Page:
Preserve Route 66
While it’s not the oldest automobile highway in the United States, Route 66 is likely the most enduring highway in America’s public consciousness. “The Mother Road,” as it’s often called, represents a significant moment in history that continues to define the nation’s identity: the rise of the automobile and its implications of freedom, mobility, and a uniquely American story.
The Historic Roots of the Route
Route 66 was officially commissioned in 1926 as part of America’s first federal highway system, but the hodge-podge of routes and roads it comprised had existed long before mass-produced automobiles. The U.S. Congress commissioned a transcontinental railroad in 1853, which became a network of wagon trails crossing the country from east to west. In 1857, Lt. Edward Fitzgerald Beale created another route between New Mexico and California that thousands of migrants later used to travel to the Golden Coast.
Some parts of the road follow even earlier routes such as the Trail of Tears, formed when 15,000-16,000 Cherokee people were forcibly removed by the federal government from their homelands in the southern Appalachians in 1838. An estimated 3,000-4,000 people died as a result of the experience.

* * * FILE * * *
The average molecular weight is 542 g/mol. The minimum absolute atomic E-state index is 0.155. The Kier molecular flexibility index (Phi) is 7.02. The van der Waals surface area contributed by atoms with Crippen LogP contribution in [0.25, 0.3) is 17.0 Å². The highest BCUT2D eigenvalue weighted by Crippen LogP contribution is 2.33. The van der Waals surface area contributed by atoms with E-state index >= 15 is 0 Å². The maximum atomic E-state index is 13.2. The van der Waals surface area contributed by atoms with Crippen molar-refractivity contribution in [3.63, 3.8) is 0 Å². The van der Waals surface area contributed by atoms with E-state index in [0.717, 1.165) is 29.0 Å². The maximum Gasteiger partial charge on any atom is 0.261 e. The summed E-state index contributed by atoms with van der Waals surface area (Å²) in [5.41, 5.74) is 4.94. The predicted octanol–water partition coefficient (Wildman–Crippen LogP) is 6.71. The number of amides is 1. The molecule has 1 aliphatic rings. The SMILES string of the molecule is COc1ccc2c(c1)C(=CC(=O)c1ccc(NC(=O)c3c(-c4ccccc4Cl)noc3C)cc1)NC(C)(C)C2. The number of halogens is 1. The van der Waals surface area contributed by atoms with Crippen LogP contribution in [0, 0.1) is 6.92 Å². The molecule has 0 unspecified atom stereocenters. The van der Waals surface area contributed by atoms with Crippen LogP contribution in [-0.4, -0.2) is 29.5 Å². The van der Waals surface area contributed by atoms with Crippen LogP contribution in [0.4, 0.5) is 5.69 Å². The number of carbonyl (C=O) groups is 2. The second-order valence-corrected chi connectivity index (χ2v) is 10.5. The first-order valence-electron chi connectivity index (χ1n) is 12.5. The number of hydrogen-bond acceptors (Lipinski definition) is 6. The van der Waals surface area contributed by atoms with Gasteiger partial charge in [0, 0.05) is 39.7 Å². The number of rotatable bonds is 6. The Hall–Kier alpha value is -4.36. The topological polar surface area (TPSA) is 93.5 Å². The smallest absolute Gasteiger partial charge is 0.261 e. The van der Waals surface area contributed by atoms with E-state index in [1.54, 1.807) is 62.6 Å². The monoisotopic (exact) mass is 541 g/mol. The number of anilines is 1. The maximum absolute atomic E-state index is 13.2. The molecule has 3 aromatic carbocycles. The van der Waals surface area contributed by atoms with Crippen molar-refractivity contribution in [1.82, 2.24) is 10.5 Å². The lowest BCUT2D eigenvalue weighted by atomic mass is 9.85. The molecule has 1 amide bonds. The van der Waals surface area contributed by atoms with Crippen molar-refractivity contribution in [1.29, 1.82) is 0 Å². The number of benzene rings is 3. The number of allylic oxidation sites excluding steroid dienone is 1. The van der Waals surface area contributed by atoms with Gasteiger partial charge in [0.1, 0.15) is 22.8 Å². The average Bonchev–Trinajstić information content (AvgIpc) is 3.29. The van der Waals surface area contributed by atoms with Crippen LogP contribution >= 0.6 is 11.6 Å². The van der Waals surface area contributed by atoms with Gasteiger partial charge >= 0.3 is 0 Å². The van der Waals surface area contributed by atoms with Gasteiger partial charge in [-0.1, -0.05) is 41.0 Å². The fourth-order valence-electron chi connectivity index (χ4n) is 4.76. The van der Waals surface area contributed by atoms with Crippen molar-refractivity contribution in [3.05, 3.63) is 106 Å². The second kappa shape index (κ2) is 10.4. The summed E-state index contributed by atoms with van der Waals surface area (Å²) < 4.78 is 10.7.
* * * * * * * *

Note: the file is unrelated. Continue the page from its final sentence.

When the number of registered vehicles in the United States jumped from 450,000 in 1910 to 8 million in 1920, motorists demanded improved highways to travel across the country. Entrepreneur Cyrus Avery of Tulsa, Oklahoma, promoted the idea of an interregional link between Chicago and Los Angeles, where Route 66 runs today. The highway would be the shortest year-round route between the Midwest and the Pacific Coast, traveling through eight states: Illinois, Missouri, Kansas, Oklahoma, Texas, New Mexico, Arizona, and California.
Avery had the chance to implement his plan for Route 66 after the Federal Aid Road Act, first passed in 1916, was broadened to include local, state, and national roads in the National Highway System. He sat on the board for the creation of the highway, and is now known as the “Father of Route 66.”
At first, the route replaced roads and highways already in existence, providing federal support to improve those that had previously belonged to states. Traffic began to increase along the route, and brick and dirt roads were paved over and widened to accommodate motorists. During the Great Depression, the road experienced even more traffic when migrants traveled from their homes in search of more opportunities in the West. The Works Progress Administration (WPA) under President Franklin D. Roosevelt opened up maintenance jobs along the route, and it became among the first highways in America to be completely paved by 1938.